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HIGH SCHOOL BASEBALL

Capistrano Valley beats Edison for Division I title

Tyler Matzek hits a solo homer for game's only run and also pitches in relief to deliver championship to the Cougars.

June 07, 2009|Eric Sondheimer

Of the 11,588 who showed up Saturday at Angel Stadium for four Southern Section championship baseball games and stuck around for the Division I final, they were left with a breathless, hard-to-believe ending that featured Orange County's next millionaire, Tyler Matzek, turning in an unforgettable performance.

All the senior left-hander from Mission Viejo Capistrano Valley did was take the mound in the top of the sixth of a scoreless game with the bases loaded and two out against Huntington Beach Edison and get the third out on a pop up.

Then, in the bottom of the sixth, Matzek hit a home run down the right-field line for the game's only run.

Finally, in the top of the seventh, he loaded the bases with one out by hitting a batter and walking two others. He had no time to warm up properly and was struggling out of a stretch. He went back to a windup and struck out Chris Czerniachowski and Josh Lesinski to help Capistrano Valley (26-6) come away with a 1-0 victory.

"I'm feeling on top of the world right now," said Matzek (13-1), who didn't give up a run in 18 1/3 playoff innings while earning four of the Cougars' five victories.

"He's just a tremendous competitor," Capistrano Valley Coach Bob Zamora said. "People wanted me to go out there to talk to Matzek. I had nothing to say. He's ready to play professional baseball."

On Tuesday, Matzek is expected to be a top-10 pick in the amateur draft.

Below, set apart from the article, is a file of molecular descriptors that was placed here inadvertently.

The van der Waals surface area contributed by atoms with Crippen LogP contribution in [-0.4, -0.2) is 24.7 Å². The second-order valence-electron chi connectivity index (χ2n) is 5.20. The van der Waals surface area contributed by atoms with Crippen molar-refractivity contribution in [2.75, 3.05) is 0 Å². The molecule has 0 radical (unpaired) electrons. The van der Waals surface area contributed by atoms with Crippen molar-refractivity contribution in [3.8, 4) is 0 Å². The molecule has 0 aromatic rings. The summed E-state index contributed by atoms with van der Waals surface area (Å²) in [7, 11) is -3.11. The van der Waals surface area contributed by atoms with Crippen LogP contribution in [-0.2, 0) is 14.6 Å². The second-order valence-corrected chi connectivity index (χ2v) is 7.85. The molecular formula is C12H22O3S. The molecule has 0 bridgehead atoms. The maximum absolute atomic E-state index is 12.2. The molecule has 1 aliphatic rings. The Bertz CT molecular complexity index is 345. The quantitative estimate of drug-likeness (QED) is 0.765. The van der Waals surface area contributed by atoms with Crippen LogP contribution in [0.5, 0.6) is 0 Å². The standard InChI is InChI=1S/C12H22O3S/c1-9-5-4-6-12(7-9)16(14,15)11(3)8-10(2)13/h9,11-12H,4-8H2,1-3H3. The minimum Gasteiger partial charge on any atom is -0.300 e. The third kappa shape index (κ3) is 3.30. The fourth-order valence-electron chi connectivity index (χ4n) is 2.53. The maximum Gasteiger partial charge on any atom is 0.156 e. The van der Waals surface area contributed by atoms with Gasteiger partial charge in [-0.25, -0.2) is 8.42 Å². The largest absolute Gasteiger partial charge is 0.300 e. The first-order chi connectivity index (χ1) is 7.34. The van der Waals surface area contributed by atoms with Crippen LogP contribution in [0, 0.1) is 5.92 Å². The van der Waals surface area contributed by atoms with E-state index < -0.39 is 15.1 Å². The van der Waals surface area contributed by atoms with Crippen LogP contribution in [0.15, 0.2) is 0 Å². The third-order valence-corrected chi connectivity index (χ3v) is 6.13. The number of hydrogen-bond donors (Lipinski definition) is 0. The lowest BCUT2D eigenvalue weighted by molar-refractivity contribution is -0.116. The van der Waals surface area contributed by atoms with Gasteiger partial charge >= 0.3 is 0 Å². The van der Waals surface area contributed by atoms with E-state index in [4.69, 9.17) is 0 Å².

Edison (23-6) was left thinking what could have been. Arizona-bound pitcher Kurt Heyer was brilliant for much of the night, striking out five, walking none and yielding five hits. Kevin Chambers matched him, pitching 5 2/3 innings with three strikeouts, two walks while giving up six hits.

Capistrano Valley's defense, led by sophomore shortstop Kyle Hunt, kept making play after play.

"It was a fantastic high school baseball game," Zamora said. "The defense we played was phenomenal."

Edison and Capistrano Valley were the survivors of the brutally tough 39-team Division I tournament, and they made it here because of their talented two-man pitching rotations.

With Matzek and Chambers handling the pitching for Capistrano Valley and Heyer and sophomore Henry Owens doing the same for Edison, opposing teams couldn't find a scenario for victory.

It made Saturday's matchup even more intriguing. As inning after inning went by and the pitchers stayed in charge, batters kept seeking any kind of opening, putting pressure on with bunts. But no one was giving in, with both teams' defenses making plays.

--

eric.sondheimer@latimes.com

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